• even if the user can do nothing: he should be informed

Or such message is associated with the rdoc of the method which raises Encoding::ConverterNotFoundError.

A new user does not know about rdoc.

Possibly he could be pointed to an issue here.

A developer locates the relevant missing file, e.g.: "ibm737-tbl.rb", and place it into the sources for the next release.

We don't recommend such hack even if people may do it.

This is what the developer has done in my case: #4738

The existent installation of the user has still the problem - he has to wait for the next release.

He should report it before 1.9.2 is released.

Nobody knows when a user hits on a "ConverterNotFoundError".

Especially IBM737, it is unintended missing file and should be reported.

I've reported it already, and the file was added to the repo: #4738

But I invest some time, thus ruby becommes better.

A new ruby user should be informed about this problem.

Imagine this scenario:

  • Someone downloads and installs ruby, python and perl on his windows laptop.
  • he starts to look around a little, and installs some software for all the 3 systems
  • the ruby installation hits on the "ConverterNotFoundError"

He continues with perl and python, and finally gets exited about python, or:

  • He follows the link in the error messages, follows the instructions, the team reacts and adds the missing transcoder
  • He gets exited about how well organized all this, and gets exited about ruby.

The ruby team cannot leave users alone with this. The current design has a weakness (none knows on which machine the error will happen).

So, filing an issue (or pointing to a webpage) with information, and pointing to this from the error message, this is the very first step.

The final possible implementation (and possibly the most elegant one) would be, to have the preliminary encoding-translations within a gem.

It is sometimes discussed, but not implemented yet.

We consider it is possible but not easy.

You are language developers, so things can be difficult.

Am easy extension of the existent system could(!) be:

(I don't know the name, I call it "transcode-library" for now)

Status:

  • The transcode-library has an include path, where it fetches the transcoder *.so's (e.g. enc/trans)

Changes:

  • The transcode-library is modified, thus it can look for the *.so's in multiple paths/locations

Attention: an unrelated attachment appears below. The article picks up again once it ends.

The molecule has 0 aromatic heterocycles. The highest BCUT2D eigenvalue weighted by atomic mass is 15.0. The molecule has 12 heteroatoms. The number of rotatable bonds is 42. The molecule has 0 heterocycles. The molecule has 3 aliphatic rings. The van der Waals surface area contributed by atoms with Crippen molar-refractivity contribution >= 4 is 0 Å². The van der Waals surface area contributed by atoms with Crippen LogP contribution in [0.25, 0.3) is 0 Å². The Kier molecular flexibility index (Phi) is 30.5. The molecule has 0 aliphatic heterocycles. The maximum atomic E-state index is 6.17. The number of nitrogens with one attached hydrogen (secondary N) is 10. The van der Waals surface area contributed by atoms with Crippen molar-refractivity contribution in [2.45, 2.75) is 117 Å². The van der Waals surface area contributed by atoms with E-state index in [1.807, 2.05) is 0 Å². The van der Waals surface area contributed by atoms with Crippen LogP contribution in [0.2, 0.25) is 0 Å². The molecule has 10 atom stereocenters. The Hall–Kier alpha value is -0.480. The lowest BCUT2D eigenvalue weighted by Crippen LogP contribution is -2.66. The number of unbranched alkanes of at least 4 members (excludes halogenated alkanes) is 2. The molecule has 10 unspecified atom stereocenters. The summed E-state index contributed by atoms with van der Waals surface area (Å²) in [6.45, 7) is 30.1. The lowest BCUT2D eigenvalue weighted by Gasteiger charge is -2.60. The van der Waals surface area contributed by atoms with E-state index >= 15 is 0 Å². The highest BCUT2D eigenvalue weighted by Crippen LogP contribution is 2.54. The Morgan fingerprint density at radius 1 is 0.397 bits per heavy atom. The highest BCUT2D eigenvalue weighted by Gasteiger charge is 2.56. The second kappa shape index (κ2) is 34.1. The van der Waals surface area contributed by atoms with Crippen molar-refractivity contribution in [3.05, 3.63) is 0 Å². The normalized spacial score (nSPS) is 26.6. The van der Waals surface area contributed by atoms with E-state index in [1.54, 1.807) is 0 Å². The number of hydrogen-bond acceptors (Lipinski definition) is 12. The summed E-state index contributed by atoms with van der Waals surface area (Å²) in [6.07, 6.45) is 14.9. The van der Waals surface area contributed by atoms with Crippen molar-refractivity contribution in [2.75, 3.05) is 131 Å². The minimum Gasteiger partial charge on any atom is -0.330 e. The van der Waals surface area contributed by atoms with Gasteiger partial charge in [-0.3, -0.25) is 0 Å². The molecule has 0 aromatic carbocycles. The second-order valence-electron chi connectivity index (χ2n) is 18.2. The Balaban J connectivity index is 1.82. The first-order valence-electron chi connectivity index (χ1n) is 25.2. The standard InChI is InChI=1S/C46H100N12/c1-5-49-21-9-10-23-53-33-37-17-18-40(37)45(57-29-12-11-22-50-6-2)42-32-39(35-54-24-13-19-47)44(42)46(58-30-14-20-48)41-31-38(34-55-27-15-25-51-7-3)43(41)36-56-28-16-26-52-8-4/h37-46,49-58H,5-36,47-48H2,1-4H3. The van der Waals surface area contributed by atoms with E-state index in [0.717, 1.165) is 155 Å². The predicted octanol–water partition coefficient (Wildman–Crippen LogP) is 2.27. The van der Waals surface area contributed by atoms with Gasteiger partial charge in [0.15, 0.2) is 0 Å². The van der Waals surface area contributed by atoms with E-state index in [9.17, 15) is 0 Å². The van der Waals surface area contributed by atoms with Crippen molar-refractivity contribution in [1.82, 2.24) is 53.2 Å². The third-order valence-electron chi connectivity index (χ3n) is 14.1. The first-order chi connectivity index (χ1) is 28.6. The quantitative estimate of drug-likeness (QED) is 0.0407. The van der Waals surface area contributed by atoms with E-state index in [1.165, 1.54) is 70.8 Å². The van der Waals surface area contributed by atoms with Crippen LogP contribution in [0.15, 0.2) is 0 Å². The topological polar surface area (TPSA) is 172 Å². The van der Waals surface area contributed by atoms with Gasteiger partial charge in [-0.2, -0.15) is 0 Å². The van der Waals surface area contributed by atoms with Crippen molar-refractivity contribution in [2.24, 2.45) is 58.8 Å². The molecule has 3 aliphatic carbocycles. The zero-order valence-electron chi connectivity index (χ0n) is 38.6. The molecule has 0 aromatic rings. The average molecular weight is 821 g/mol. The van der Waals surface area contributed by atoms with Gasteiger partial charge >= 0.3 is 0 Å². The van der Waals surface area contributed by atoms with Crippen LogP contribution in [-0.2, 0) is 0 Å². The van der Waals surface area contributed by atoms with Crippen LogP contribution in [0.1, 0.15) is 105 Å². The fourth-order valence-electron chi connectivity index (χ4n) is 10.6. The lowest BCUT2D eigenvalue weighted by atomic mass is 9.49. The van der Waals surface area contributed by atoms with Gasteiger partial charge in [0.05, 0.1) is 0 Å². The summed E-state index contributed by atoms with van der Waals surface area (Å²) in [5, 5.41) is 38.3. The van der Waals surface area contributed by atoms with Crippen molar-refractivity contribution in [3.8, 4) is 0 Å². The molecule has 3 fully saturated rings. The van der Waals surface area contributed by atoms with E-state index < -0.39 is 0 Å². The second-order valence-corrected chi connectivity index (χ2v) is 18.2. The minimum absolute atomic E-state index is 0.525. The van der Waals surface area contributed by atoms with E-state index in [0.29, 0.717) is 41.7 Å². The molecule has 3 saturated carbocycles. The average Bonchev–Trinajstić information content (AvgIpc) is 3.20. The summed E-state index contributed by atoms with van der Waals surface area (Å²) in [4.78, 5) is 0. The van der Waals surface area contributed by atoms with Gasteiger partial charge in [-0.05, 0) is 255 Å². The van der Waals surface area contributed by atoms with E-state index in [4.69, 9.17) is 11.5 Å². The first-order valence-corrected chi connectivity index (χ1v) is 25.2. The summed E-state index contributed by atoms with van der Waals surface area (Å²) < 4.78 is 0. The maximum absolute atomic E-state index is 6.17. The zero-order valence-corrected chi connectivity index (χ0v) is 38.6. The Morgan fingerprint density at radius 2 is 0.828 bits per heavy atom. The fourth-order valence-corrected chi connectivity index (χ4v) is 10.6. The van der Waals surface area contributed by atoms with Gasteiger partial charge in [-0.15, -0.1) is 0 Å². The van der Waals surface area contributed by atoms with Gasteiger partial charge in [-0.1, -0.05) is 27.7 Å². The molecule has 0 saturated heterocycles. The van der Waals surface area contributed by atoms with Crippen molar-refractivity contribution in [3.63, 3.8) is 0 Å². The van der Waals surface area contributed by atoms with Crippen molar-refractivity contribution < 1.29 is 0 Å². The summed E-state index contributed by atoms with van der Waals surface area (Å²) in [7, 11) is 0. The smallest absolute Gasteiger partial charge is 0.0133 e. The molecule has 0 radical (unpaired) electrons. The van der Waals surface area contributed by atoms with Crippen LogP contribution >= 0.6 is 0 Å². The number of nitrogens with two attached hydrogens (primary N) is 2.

• The transcoder gem would add itself to the include path when installed (and remove itself, when deinstalled)
    • e.g. whilst calling "transcoder.add_path"

(I can take the time to look deeper into this, if there's a possibility that it will be implemented)

=end

Updated by naruse (Yui NARUSE) over 8 years ago

Lazaridis Ilias wrote:

Yui NARUSE wrote:

The basic action would be to extend the error message "Encoding::ConverterNotFoundError" like this:

In current situation, users can do nothing, so such message is useless.

This is not exactly true.

  • I did something (filed issue #4738), and my problem was solved.
  • even if the user can do nothing: he should be informed

This problem is from missing converters even if Windows needs it.
It is not good thing to say about general message of exception based on special case.

Or such message is associated with the rdoc of the method which raises Encoding::ConverterNotFoundError.

A new user does not know about rdoc.

Usually people found Encoding::ConverterNotFoundError when people use encoding conversion.

Possibly he could be pointed to an issue here.

A developer locates the relevant missing file, e.g.: "ibm737-tbl.rb", and place it into the sources for the next release.

We don't recommend such hack even if people may do it.

This is what the developer has done in my case: #4738

Commit to trunk is not "such hack".

The existent installation of the user has still the problem - he has to wait for the next release.

He should report it before 1.9.2 is released.

Nobody knows when a user hits on a "ConverterNotFoundError".

He should learn about it.

Especially IBM737, it is unintended missing file and should be reported.

I've reported it already, and the file was added to the repo: #4738

But I invest some time, thus ruby becommes better.

A new ruby user should be informed about this problem.

Imagine this scenario:

  • Someone downloads and installs ruby, python and perl on his windows laptop.
  • he starts to look around a little, and installs some software for all the 3 systems